|Publication number||US3914053 A|
|Publication date||Oct 21, 1975|
|Filing date||Dec 9, 1974|
|Priority date||Dec 9, 1974|
|Publication number||US 3914053 A, US 3914053A, US-A-3914053, US3914053 A, US3914053A|
|Inventors||Burkardt Lohr A, Morley Carl H|
|Original Assignee||Us Navy|
|Export Citation||BiBTeX, EndNote, RefMan|
|Patent Citations (5), Referenced by (4), Classifications (5)|
|External Links: USPTO, USPTO Assignment, Espacenet|
United States Patent Morley et al.
[451 Oct. 21, 1975 ICE NUCLEI COUNTER Inventors: Carl H. Morley, Ridgecrest; Lohr A.
Burkardt, China Lake, both of Calif.
Assignee: The United States of America as represented by the Secretary of the Navy, Washington, DC.
Filed: Dec. 9, 1974 Appl. No.1 530,914
U.S. Cl 356/37; 73/17 R; 356/114;
356/199 Int. Cl. G01N 1/00 Field of Search 356/36, 37, 114, 199;
Rich 1. 356/37 Primary Examine rVincent P. McGraw Assistant Examiner-Richard A. Rosenberger [5 7 ABSTRACT An ice nuclei counter having a moving film the surface of which is coated by super cooled water. The film is moved past a port through which the ice nuclei pass, and over an ice crystal counter.
1 Claim, 1 Drawing Figure US. Patent Oct. 21, 1975 ICE NUCLEI COUNTER BACKGROUND OF THE INVENTION In the fields of meteorological research and weather modification research and efforts it is necessary to measure accurately and rapidly many cloud parameters. Of extreme importance to the successful completion of such research and efforts is the proper evaluation of the number of airborne, active ice crystal nuclei. That is, the proper evaluation of the number of nuclei which can precipitate ice crystal growth in the temperature range of 4C to lOC. To accomplish this measurement the equipment used must be taken to the body of air of interest, which may be high or medium altitude atmosphere requiring an airplane or other airborne craft to carry the equipment.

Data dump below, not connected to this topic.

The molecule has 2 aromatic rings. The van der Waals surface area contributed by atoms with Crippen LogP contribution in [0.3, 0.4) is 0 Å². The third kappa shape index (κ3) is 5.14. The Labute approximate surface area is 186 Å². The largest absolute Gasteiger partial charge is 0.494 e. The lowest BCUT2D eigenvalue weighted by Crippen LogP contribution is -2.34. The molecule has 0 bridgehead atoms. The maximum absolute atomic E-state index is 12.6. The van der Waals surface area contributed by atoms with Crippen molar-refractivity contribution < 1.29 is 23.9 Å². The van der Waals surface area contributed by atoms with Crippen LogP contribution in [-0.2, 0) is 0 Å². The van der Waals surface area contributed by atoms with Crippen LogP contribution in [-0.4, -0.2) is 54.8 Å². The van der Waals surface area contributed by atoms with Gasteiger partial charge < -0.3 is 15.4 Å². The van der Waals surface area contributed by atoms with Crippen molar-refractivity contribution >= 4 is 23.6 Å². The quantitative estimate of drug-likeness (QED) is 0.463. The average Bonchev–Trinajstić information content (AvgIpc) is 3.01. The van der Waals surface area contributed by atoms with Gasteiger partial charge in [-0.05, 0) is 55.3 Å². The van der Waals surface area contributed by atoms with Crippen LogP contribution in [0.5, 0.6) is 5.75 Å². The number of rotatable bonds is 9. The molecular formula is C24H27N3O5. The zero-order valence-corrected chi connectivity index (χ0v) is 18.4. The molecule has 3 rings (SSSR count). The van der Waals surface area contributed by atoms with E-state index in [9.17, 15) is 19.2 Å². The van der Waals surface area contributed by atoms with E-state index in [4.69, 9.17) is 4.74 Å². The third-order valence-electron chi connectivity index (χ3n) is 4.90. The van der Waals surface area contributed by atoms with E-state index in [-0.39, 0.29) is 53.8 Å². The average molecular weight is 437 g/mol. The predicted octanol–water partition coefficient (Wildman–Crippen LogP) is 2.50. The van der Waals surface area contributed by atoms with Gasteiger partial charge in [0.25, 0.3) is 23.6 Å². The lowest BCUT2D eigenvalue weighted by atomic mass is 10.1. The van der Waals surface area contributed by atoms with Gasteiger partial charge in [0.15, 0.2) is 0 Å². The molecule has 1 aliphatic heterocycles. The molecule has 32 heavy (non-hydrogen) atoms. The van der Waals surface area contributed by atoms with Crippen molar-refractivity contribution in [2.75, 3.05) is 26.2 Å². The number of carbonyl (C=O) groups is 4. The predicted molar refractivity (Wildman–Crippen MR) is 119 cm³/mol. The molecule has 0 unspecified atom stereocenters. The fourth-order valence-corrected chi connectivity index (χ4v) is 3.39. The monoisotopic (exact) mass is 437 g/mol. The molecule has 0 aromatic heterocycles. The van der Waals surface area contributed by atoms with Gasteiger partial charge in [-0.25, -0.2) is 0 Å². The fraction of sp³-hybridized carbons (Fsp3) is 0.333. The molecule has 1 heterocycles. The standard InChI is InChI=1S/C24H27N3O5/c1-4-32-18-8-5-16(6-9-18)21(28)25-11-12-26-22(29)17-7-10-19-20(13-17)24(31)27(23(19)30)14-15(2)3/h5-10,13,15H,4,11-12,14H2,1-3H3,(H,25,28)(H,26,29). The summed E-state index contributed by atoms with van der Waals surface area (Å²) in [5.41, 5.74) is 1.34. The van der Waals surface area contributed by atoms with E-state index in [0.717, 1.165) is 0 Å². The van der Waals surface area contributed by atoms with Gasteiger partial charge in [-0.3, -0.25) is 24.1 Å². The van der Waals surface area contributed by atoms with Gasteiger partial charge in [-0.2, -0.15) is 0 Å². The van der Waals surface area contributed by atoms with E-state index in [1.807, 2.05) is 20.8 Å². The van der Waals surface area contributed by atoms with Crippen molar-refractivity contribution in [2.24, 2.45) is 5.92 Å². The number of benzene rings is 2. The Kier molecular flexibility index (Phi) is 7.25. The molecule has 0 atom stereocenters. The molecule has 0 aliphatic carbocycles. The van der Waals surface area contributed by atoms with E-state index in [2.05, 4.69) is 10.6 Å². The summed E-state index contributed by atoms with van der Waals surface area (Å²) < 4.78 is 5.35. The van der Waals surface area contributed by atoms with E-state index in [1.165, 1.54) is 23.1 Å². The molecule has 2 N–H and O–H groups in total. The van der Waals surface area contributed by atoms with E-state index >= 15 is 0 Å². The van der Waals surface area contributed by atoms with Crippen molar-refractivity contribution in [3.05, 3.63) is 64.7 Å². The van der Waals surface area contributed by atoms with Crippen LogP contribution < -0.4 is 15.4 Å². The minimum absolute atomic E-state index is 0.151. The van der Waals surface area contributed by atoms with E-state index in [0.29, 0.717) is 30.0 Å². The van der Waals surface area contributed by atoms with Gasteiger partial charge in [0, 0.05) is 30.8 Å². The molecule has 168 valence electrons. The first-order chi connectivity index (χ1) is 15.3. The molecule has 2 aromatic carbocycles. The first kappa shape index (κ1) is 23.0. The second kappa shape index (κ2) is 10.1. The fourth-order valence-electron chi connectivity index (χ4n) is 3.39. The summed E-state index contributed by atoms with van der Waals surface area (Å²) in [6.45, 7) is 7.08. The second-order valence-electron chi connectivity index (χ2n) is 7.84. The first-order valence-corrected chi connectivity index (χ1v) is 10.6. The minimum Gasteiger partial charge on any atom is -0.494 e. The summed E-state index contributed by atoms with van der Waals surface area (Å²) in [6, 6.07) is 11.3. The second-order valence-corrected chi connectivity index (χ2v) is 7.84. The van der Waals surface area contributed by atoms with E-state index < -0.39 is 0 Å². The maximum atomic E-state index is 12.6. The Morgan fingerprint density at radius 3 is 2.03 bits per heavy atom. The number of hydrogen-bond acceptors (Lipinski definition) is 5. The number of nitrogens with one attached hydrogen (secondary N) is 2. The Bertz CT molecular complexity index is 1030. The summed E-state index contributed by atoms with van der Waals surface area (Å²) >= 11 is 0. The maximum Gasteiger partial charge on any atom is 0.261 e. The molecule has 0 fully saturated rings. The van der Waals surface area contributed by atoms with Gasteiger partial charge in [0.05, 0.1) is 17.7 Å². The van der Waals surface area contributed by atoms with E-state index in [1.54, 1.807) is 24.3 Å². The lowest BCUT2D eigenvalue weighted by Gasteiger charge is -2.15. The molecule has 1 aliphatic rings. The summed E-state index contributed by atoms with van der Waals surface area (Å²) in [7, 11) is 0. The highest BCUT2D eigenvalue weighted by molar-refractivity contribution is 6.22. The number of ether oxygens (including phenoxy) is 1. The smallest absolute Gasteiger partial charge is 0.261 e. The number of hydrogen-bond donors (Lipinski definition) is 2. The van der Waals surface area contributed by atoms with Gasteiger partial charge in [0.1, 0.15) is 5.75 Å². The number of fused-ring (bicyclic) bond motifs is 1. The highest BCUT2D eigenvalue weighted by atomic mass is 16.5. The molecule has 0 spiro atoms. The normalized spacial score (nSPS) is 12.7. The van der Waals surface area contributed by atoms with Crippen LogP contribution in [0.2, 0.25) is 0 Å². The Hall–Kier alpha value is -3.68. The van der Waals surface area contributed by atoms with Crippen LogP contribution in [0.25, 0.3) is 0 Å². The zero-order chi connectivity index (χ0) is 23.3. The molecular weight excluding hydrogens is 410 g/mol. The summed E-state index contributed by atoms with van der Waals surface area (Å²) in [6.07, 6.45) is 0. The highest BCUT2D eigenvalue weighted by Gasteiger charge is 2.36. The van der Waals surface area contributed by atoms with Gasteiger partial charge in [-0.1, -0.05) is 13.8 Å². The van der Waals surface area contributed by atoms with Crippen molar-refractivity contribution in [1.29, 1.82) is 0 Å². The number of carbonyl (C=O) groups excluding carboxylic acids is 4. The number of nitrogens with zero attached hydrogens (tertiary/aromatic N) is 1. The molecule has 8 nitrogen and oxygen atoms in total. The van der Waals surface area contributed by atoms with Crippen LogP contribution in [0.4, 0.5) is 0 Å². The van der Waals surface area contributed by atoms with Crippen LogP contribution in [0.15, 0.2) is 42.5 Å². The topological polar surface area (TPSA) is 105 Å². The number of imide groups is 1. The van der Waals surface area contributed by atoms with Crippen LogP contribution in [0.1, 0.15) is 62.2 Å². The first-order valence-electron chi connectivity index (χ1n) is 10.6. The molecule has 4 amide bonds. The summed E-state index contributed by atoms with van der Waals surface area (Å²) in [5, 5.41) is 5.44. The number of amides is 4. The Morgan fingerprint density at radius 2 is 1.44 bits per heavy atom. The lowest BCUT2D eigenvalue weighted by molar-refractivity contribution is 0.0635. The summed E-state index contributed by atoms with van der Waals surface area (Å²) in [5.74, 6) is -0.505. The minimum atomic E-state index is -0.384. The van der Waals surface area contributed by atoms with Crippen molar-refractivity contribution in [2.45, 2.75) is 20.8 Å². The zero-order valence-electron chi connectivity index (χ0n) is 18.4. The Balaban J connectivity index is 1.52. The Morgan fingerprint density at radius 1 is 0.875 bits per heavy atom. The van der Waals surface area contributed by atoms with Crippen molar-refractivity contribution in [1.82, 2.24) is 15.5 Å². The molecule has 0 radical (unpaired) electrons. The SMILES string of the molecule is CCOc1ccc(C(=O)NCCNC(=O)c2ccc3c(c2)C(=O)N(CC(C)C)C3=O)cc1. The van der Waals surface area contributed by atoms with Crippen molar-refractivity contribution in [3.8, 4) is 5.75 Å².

Most equipment used to obtain the information of interest is large and bulky, often incorporating expansion chambers specially adapted to the aircraft, or viceversa. The general technique of most designs are similiar, with the main difference residing in the method of actual counting. In the technique employed by most approaches simple air is cooled and humidified, typically to 2C and greater than 8.5% relative humidity. The sample is expanded into a cloud chamber where the temperature is maintained at some negative value between C and 30C, typically between 3C and -5C. The sample must remain in the cloud chamber long enough for ice crystals to form. The crystals are then directed to the counter. Some designs allow for continuous flow. All designs require large structures, primarily in the vertical axis, in order to allow for the dwell time in the cloud chamber. The particles fall vertically through the cloud chamber in order to not contact the walls which are continuously coated with glycerine or other anti-freeze to prevent icing-up. This also prevents the chamber walls from acting as nucleating agents.